Vanessa March is bored, staying at home while her husband Lewis is on a business trip to Stockholm, until a friend says that she has seen Lewis in a newsreel about a fire in a circus in Austria. Vanessa goes to see the newsreel, expecting the man to just be someone who looks like her husband. However, she is rather shaken when she sees not only Lewis but that he has an obviously close relationship to a stunning blonde. Vanessa agrees to accompany her friend's son to Austria - which was the reason that the newsreel was mentioned in the first place. The teenager is a bit of fresh air in Stewart's writing, being rather different from her usual cast of characters. He is perhaps a bit too much from the clean cut, adventurous and (above all) decently English style of hero, like a more grown up member of the Famous Five, but he is reasonably charming.

The story revolves around the Lippizaner horses, and their exquisite dressage, an unusual background (for an adult novel, at least). It is certainly one of Stewart's most memorable, even with much less of a sense of place than her novels usually give. A charming romantic thriller.

John Masters: Trial at Monomoy (1964)

Edition: Odhams Books Ltd.
Review number: 659

This was an interesting novel to have read soon after Ayn Rand's Atlas Shrugged. Masters is attempting a similar purpose, on a smaller scale, and is much more successful and convincing.

The story is about a small town, Monomoy, in New England, during an extremely severe winter storm. Snow cuts it off completely, and it seems as though the whole town might be destroyed - it is below sea level, protected by natural sea defences which are in danger of being overwhelmed. The different reactions of the various people in the town, which cover the scale from calm competence to rampaging looting to hysteria, are the core of the novel, and this is where there is the similarity with Rand's writing. Both writers are interested in the differences between those who think ahead, prepare, use intelligence and are prepared to work, and those who cling to others, are parasitic, or blinded by irrelevancies. The reason why Masters succeeds here is because he is interested in people whereas Rand wants to make philosophical points. His characters are not just black or white, clones of one another; each is an individual and he manages to make a large number well rounded - something of great importance in a novel about a whole town. The crisis changes and develops the characters, as you would expect - though this is something that Rand signally fails to do.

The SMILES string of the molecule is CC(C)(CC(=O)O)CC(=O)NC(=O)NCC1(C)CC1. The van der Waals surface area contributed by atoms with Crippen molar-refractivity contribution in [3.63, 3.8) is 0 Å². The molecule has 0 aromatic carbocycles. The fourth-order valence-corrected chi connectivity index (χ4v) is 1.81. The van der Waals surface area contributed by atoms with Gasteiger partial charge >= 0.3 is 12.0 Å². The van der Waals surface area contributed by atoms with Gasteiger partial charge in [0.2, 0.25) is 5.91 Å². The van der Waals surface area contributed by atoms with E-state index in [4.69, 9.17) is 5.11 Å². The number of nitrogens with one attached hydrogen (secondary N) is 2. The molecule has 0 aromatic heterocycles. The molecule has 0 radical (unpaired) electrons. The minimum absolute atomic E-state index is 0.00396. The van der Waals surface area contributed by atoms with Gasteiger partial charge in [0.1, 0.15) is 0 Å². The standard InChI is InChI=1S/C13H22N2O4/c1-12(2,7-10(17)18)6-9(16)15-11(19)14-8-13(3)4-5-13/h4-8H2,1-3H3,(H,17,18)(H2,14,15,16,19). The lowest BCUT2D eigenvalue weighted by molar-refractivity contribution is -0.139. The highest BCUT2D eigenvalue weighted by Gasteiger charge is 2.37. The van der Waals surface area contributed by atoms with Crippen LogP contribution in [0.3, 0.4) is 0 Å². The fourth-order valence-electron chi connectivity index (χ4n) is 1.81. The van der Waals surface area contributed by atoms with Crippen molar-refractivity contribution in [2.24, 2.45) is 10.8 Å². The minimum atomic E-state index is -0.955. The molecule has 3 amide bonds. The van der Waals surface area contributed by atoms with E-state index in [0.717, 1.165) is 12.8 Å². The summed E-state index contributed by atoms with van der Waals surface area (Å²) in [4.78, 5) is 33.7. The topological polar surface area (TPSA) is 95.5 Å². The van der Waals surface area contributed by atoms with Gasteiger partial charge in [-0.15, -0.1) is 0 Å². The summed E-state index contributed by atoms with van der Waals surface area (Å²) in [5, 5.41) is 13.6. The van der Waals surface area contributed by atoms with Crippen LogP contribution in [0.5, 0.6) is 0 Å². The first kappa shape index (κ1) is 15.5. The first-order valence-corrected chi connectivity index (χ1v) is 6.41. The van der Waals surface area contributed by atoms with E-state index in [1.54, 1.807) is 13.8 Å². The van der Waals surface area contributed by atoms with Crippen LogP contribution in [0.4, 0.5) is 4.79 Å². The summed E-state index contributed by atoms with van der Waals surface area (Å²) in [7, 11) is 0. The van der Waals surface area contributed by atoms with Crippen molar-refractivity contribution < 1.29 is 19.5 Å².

An important part of the novel is the reference to Eugene O'Neill's The Iceman Cometh, a play which has a production organised in the town's hotel, where many of Monomoy's inhabitants are gathered and snowed in for several days with nothing to do. Some issues of relevance to the novel and the play are explicitly mentioned by some of the characters (particularly to do with how much we deserve what happens to us), but I am sure that there are more, hidden parallels. I have however never seen or read the play, so was unable to pick any of these up; I would advise a prospective reader of Trial at Monomoy to read The Iceman Cometh first.

Thursday 19 October 2000

Peter F. Hamilton: A Quantum Murder (1994)

Edition: Pan, 1996
Review number: 656

Though slow in getting started, Hamilton's second science fiction mystery featuring psychic detective Greg Mandel turns into an interesting piece of detection. Like the others, it is set in a post-global warming, post-socialist dictatorship Britain, much of the novel taking place in an area fairly familiar to me, around Oakham and Peterborough. Seeing the familiar transformed as Hamilton has done here is quite strange; the idea that parts of Belfast might be centres of paramilitary activity is reasonably easy to accept today, but not that the same might become true of Peterborough housing estates.

The murder to be investigated takes place at Launde Abbey, a stately home now used as a centre for research in theoretical physics loosely attached to Cambridge University. Six or seven young students are given the opportunity to work with famous cosmologist Dr Edward Kitchener, and it is he who is murdered, during a night when a storm cuts the house off from the outside world.

It proves a strange case, for though Kitchener's research might make him a target for assassination by a rival industrial concern, it is hard to see how an outsider could get into the house (the only road is flooded and the storm prevented aircraft from reaching it), and a professional would be unlikely to mutilate the body in the way that Kitchener's corpse has been. The mutilation matches the modus operandi of a convicted serial killer, but he was safely in a criminal asylum on the night of the murder. The mutilation also makes the students in the house unlikely suspects, even though Kitchener caused tension be seducing all the young women he worked with.

The puzzle is rather unfair, in a way that science fiction mysteries are often accused of being. The solution relies on not yet invented technology, so new that it is not even known to the sleuth (which makes things a little more equal). It is extremely unlikely that any reader will think of the solution in advance, and I am not at all sure that Hamilton actually pulls all the loose ends tight at the end.

All in all, A Quantum Murder is a bit of a disappointment, too slow in parts and unconvincing as a mystery.

Hammond Innes: Atlantic Fury (1962)

Edition: Collins, 1963
Review number: 657

Atlantic Fury reads as though it were the novelisation of a disaster movie. Laerh, a fictionalised remote Hebridean island, is used as an army base, until it becomes superfluous. Then a decision is suddenly made to evacuate the base, before winter storms cut it off, and the evacuation coincides with an extremely severe early storm, wrecking the transport boats and hampering rescue attempts.

This plot is combined with a man's search for his brother. Believed dead in the war, evidence has appeared which makes it look as though Iain Ross swapped identities with a really dead man after a shipwreck. Since the man he is now believed to be has been sent to Laerg - by an unlikely coincidence, the Ross family home before its inhabitants were moved when the base was established - to oversee the evacuation. The coincidences multiply; Laerg was also where he was washed ashore after the wreck.

The whole novel is far fetched, but there is no denying that it is an exciting thriller, particularly in the scenes at sea. The suspense doesn't hide the thin characters or the holes in the plot; it is not in the end one of Innes' best pieces of writing.